Members of the Albemarle Board of Supervisors,
This Wednesday (4/8) you will be holding a work session to discuss the proposed increase in Albemarle County’s subdivision fees. The Free Enterprise Forum has three areas of concern with the current proposal: the study, the fairness of cost burden share, and the cost of complexity. Despite our general agreement that applicants should share in the cost burden of applications, we are unable to fully support staff’s recommendation regarding the proposed fees.
The Free Enterprise Forum has significant concerns regarding the timing and methodology of the consultant time study of Albemarle County’s Community Development Department.
ü Timing – The study took place in 2007 at a time of significant rezoning activity and a high level (50%?) of employee turnover.
ü Self Reporting – the study relied on staff reporting regarding the time spent on a particular task. Parkinson’s law dictates work will always expand to fill the time allotted.
ü Staff year – The staff work year in the study is 1,750 hours rather than a standard 2,080 hours.
The Applicant’s Cost Burden
In addition to our concerns regarding the study, The Free Enterprise Forum believes the Community Development Department activities benefit a multiplicity of population cohorts. If the goal of the new fees is to place the cost burden on the beneficiaries and examination of all those involved in the process is instructive.
The primary beneficiaries are the public and the applicant. Enforcement of codes provides the applicant (and any subsequent ownership) with the security that neighboring parcels will be held to the same high development standards. Such enforcement also provides the public with assurances that their vision as enumerated in the Comprehensive Plan and supported by ordinance will come to fruition.
In recent years, the Albemarle County Planning Commission has significantly expanded the level of detail and amount of information required for any given approval. Each time an administrative approval is called up by the commission, the costs for Albemarle County (staff reporting, presentation time) and the applicant (consultant fees, attendance at public meetings, etc.) increase exponentially. Who is being served by this process? If the Planning Commission’s hands are tied by law regarding the approval if it meets the prescribed criteria, are the citizens being served by taking this to the commission?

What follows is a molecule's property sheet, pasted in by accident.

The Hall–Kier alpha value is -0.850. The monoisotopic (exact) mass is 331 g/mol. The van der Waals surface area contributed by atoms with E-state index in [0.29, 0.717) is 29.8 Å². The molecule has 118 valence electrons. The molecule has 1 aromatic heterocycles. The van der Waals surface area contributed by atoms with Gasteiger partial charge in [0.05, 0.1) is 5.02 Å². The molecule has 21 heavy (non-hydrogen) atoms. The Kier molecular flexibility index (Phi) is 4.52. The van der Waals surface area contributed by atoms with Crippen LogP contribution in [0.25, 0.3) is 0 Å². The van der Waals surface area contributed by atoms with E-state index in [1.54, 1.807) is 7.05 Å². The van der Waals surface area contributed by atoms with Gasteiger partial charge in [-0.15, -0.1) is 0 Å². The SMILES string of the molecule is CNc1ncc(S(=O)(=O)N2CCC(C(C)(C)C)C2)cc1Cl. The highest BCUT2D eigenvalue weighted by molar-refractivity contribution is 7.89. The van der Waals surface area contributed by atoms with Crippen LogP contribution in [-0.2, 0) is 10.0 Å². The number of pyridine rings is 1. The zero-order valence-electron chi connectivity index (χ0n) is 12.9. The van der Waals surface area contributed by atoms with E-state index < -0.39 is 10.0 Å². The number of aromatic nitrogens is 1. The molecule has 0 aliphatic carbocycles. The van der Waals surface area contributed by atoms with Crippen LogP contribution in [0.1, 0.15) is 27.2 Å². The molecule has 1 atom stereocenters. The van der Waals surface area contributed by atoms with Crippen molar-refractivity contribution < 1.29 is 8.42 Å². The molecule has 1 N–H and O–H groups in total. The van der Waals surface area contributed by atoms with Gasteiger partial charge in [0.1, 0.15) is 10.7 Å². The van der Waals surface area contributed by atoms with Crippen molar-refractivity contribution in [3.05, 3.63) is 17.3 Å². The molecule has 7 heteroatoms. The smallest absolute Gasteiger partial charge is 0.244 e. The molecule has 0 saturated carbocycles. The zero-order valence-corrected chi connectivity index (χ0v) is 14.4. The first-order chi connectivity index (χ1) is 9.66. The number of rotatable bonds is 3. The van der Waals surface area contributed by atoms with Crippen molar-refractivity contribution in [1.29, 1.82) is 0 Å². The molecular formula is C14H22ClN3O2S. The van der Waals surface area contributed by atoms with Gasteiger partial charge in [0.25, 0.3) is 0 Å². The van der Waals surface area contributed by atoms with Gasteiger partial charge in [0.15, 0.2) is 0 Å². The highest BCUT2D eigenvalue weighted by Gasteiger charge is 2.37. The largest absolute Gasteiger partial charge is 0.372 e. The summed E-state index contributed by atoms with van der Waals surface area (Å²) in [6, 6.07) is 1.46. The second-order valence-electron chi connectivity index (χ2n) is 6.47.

Two different engineering firms have indicated to the Free Enterprise Forum that the proposed increase in fees for County review may exceed the professional fees these firms would charge for surveying and preparation of a subdivision plat. This does not seem fair or right.
Cost of Complexity
Recently, a rural church wanted to build a shed for their lawn mower and other yard equipment. By the time they received their building permit, the church had spent over six months working with Community Development. Mark Graham estimated over $6,000 of county costs were sunk into that application. This too does not seem right or fair.
The cumulative impact of Albemarle County’s regulatory environment can not be ignored in this discussion. In this time of reduced application volume, the Board of Supervisors could direct staff to dig deeper into the Development Review Task Force recommendations and reduce the onerous regulatory burden on County staff and applicants.
The Free Enterprise Forum recognizes the need to increase subdivision fees to more effectively capture a portion of application approval costs. We believe significant inefficiencies exist in the current system. We call on the Albemarle County Board of Supervisors to reject the results of the flawed time work study. Further, we encourage Community Development to examine the current regulations and propose streamlining of the process.
Finally, considering the current economic environment and the questions that have been raised by the Free Enterprise Forum and others, we call on the Board of Supervisors to delay this vote (or at least implementation) for at least 12 months.
Thank you for your service to our community,
Free Enterprise Forum